In an age of Covid-19, will the new London Plan help communities?


In case you missed it, Sadiq Khan wrote to Robert Jenrick last month, confirming his team will work with MHCLG to hammer out a compromise on the new London Plan. Officials in City Hall and MHCLG will now sort the crucial wording. The Mayor then publishes the final version. The Secretary of State approves it (claiming victory). And at long last all statutory notifications go out before the election campaign is up and running.

The obvious question is, will it make any difference? And how does Covid-19 change things?

One of the striking changes written through this Intend to Publish version of the new London Plan is the emphasis on working to ‘engage and collaborate with communities at an early stage and throughout development’. That is basically new and creates an opportunity to redefine normal practice and ensure clear social principles underpin development in a way that benefits millions of Londoners. 

For the first time, London could now have a Plan that requires us to be proactive, to understand the social and physical context in which regeneration and development takes place, and to formally assess the existing and future needs of local people.

So if you work with or for communities, in property or planning, there are three sections of this regional policy framework that you really should read:

  1. Policy D1 of Chapter 3 on Design proposes that boroughs should undertake area assessments to define the characteristics, qualities and values of different places. These assessments should establish how places are perceived, experienced and valued, and directly inform Local Development Plans. This cannot be achieved without meaningful community engagement.
  2. Policy SD10 of Chapter 2 on Strategic and Local Regeneration requires boroughs to engage and collaborate with communities, at an early stage and throughout the development of local development documents, strategies and regeneration programmes. It makes clear that, in order to be effective and reduce inequalities, regeneration initiatives need to involve a broad spectrum of groups, businesses and individuals and establish a shared understanding of how change will be secured, managed, embedded within and supported by the community.
  3. Finally, Policy S1 of Chapter 5 on Social Infrastructure introduces a much broader definition than in the previous plan, covering informal networks and community support as well as the formal provision of services and facilities, from youth and play to criminal justice and emergency. It calls for an audit of existing social infrastructure and needs, involving relevant stakeholders, including the local community. It promotes, where possible, the replacement of these facilities and uses when they are lost through development; and enables boroughs to protect a facility through designation as an Asset of Community Value.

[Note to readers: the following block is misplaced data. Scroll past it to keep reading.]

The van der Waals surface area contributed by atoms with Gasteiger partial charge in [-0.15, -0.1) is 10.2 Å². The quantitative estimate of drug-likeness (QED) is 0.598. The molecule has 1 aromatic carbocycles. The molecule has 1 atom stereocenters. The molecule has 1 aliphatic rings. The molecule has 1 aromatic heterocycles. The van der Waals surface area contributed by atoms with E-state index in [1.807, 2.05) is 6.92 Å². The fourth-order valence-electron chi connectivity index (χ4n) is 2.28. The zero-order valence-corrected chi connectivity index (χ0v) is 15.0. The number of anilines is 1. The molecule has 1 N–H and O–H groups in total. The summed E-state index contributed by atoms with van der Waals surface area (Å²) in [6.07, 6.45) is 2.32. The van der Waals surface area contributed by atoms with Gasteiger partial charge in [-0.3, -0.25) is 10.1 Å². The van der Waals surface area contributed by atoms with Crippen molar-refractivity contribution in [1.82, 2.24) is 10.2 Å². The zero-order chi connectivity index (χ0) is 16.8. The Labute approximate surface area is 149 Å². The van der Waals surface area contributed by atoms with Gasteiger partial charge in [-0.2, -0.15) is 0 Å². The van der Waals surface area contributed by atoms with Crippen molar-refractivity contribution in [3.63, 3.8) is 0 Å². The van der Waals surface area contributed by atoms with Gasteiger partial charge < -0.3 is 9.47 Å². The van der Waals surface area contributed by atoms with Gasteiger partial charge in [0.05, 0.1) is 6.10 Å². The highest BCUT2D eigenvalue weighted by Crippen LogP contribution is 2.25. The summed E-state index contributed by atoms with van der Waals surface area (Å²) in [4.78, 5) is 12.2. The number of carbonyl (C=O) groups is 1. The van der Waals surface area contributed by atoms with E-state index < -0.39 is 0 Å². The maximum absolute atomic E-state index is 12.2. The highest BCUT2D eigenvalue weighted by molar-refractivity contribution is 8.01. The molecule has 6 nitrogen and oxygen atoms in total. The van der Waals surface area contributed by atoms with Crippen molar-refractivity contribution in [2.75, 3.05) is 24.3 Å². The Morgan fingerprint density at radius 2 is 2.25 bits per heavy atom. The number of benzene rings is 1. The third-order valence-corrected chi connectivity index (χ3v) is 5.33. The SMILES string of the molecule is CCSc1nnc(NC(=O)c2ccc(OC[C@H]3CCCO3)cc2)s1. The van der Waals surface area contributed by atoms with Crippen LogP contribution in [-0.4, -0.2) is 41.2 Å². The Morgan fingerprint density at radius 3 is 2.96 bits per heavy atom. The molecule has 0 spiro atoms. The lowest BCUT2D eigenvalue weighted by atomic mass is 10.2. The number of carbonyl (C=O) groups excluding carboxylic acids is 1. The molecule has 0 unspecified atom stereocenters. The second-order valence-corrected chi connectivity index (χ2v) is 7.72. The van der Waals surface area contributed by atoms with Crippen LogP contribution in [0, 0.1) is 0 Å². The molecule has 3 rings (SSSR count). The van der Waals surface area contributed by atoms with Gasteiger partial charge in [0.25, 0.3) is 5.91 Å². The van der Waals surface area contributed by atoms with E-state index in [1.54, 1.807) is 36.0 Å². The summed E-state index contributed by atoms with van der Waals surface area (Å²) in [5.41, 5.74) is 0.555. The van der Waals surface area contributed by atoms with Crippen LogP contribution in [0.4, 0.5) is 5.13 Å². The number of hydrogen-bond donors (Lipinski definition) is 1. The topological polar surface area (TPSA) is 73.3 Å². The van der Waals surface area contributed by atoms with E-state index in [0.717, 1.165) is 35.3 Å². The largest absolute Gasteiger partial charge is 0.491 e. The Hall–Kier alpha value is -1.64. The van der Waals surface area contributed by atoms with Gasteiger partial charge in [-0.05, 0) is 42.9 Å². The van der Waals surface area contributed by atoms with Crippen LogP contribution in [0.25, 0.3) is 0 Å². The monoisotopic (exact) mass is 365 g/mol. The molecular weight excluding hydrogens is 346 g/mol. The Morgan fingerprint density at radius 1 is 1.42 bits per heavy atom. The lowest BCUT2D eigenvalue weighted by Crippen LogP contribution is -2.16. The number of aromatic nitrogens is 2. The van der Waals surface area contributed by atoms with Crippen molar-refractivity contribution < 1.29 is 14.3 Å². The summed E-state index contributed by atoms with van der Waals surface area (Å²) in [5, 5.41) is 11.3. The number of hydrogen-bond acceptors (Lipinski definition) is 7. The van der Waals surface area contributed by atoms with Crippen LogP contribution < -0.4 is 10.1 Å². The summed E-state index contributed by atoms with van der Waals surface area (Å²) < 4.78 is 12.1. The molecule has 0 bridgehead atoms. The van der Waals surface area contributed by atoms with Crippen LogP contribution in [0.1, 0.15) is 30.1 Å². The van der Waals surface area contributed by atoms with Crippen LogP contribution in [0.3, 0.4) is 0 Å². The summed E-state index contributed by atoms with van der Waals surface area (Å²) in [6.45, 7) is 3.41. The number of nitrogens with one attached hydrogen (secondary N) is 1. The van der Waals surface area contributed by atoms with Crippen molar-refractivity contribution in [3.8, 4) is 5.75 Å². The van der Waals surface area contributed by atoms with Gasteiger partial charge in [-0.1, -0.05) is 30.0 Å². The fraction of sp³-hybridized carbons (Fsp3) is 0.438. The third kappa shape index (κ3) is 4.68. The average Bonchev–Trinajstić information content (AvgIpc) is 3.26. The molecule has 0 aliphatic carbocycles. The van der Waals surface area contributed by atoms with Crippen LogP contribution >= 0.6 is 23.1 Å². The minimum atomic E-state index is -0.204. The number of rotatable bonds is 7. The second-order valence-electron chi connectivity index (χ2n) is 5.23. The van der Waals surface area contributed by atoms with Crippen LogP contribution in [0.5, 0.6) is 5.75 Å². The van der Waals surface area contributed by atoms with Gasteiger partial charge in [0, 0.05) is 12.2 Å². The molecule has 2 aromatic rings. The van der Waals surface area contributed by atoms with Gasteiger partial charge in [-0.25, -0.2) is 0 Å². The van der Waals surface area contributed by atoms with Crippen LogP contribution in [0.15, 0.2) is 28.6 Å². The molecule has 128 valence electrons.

All this would have been important at the start of the year before London was confronted with Covid-19. But the pandemic has brought the issue of neighbourhood strength right to the forefront of public debate. It has not only exposed stark social divisions and huge racial disparities (which I know isn’t news to people who’ve been fighting that fight for many long years). It has also enforced geographical reliance and revealed the extent to which many people want to be involved and want to feel connected. 

I think it’s useful to understand that change in the context of how social attitudes have evolved in Britain over the last decade. If you examine the ONS wellbeing data and the DCMS Community Life Survey before the pandemic, it showed the general population enjoying higher levels of life satisfaction, saying they felt happier, feeling more like they belong, and increasingly believing that people from different backgrounds get along well in this country.

In an age of austerity, after four years of rancour over Brexit, I find that remarkable, don’t you?  

But look closer and you note these are views that people report about their own lives, not about society as a whole. We thought our own lives were getting better but society as a whole was getting worse. We believed that people in general can be trusted – just not in our own neighbourhood. And while life satisfaction was rising, place satisfaction was slowly falling, with cities faring better and small towns doing worse, as traditional public assets like the pub, your library or the post office seemed to stutter and decline.

What we don’t know yet is how Covid-19 might have changed the citizen perspective in four short months. No doubt, the pollsters will tell us soon and there is already some fascinating data coming through – just look at the latest Edelman Trust Barometer findings on systemic inequity. 64% of the people surveyed across 11 countries in April say that something must now be done to more fairly distribute wealth and prosperity.

My point here is that the new London Plan offers people working with and for communities a powerful hook. It might not be as radical as some would have wished. But those three sections summarised above provide more than enough reason for property companies to rethink and reset how they work in the aftermath of lockdown.

That is part of what Grosvenor is trying to achieve with the launch of Positive Space. There won’t be a better springboard than this pandemic for championing community engagement. And I reckon we should all keep a close eye on the final furlong of the London Plan saga. It matters now more than ever.

 

 

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